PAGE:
Abang Adik


Reviewed by: Jennie Kermode

Abang Adik
"There are no weak links in this film, but Kang Ren Wu’s performance is extraordinary." | Photo: Queer East

A country with a booming economy in close proximity to some of the poorest nations in Asia, and to several regimes known to persecute minorities, Malaysia is a magnet for migrants in spite of harsh prison sentences and whipping for those who are caught. its undocumented migrant population is estimated to be as high as 3.5 million (a tenth of the overall population), and forms the bedrock of a shadow economy. Unable to access state services, undocumented people support, trade with and sometimes exploit one another. Orphans Abang and Adi look after each other, but now that they’re grown to adulthood, they’re facing different pressures.

Despite offers of help from NGO worker Jia En (Serene Lim), Abang (Kang Ren Wu) doesn’t hold out much hope for himself. He gets by, working on a market stall, and has managed to afford a flat to live in. His driving hope is that life can offer something better for Adi (Jack Tan). This is complicated, however, because Adi persistently refuses help, and persistently gets in trouble. Right at the start, during a police raid, he’s caught up in an incident which sees a man fall to his death. He’s angry about the circumstances in which he finds himself, and always seems to be on the edge of doing something drastic. When his impulsive aggressive behaviour finally spills over, it will transform both their lives.

Why does Abang, focused and determined and hard working, go to the extremes that he does to help his brother, in spite of everything? There are deep secrets between the two of them which, as they gradually emerge, challenge viewers’ assumptions and inspire sympathy which might have seemed impossible. The bright colours and warm tones of the first half of the film abruptly give way to cool tones in the second half as the pace slows down and the story enters a more contemplative phase. Busy visuals give way to close-ups and mid-shots of the characters in large empty spaces. In early scenes, the brutality of life is made clear by violent incidents and a scene in which a live chicken has its head cut off. Later we encounter kindness, consideration and sacrifice, with even the volatile Adi beginning to change, but also elements of bleakness and despair.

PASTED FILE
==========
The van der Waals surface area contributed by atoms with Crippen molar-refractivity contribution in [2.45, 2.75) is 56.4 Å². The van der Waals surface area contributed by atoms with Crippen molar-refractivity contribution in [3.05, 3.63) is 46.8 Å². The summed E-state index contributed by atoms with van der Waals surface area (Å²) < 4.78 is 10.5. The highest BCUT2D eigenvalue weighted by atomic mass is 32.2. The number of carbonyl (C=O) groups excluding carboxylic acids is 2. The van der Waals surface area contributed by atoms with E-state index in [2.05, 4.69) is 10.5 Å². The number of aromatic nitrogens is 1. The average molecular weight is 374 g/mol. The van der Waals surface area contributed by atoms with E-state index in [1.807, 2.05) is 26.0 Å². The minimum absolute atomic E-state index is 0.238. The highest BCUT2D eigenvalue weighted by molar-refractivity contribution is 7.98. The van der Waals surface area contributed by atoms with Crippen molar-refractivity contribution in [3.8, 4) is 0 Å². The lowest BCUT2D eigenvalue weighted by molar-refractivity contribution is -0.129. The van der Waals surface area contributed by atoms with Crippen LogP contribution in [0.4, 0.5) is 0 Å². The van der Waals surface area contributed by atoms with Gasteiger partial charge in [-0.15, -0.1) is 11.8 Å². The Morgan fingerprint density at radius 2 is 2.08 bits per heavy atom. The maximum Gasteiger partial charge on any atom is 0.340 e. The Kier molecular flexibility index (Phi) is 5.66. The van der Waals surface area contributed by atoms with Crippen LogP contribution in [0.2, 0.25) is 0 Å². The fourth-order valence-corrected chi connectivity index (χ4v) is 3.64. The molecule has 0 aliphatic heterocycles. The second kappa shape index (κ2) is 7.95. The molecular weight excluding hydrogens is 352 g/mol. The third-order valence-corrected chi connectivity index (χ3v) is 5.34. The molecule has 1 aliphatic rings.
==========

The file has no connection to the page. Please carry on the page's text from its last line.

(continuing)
Screened as part of Queer East 2024, this is in part a film about queer family: about the way that people squeezed out of mainstream society come together to form their own tight-knit social bonds. Abang and Adi have a neighbour, Mrs. Money, rendered an outsider because she’s trans, who acts as a sort of aunt. They eat together sometimes and the brothers look after her; her insights , obliquely delivered, help us to understand more about their predicament. This kind of connection is particularly important for Abang, whose independence and assumption of responsibility conceal the extent to which he is frustrated by being deaf mute and therefore experiencing a social disadvantage which even citizenship would not resolve. Such is his protectiveness of others that we don’t see how deep this runs until late in the day, when it has contributed to placing him on a path from which he will not turn back.

There are no weak links in this film, but Kang Ren Wu’s performance is extraordinary. This isn’t simply a case of exploring disability issues in a way that impresses an unfamiliar audience. He builds up his character layer by layer in a way that blends into the story so smoothly that you won’t notice the power of it until it hits you. A scene near the end where he and Adi sit in silence and look at each other is among the finest moments in Malaysian cinema to date. Adi will take that silence and find in it a power that none of his shouting could avail.

Heavy with social import but first and foremost a character piece, this is a superb piece of work and marks the arrival of major new talents in director Lay Jin Ong and its two leads.

Reviewed on: 11 May 2024
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Abang and Adi are undocumented orphans in Malaysia. While the older brother, who is deaf mute, has resigned himself to a life of poverty, his younger sibling burns with indignation. A brutal accident upsets their relationship's fragile balance.

Director: Lay Jin Ong

Writer: Lay Jin Ong

Starring: Kang Ren Wu, Jack Tan, Kim Wang Tan, Serene Lim, April Chan, Bront Palarae

Year: 2023

Runtime: 115 minutes

Country: Malaysia, Taiwan


QueerEast 2024

Streaming on: Netflix

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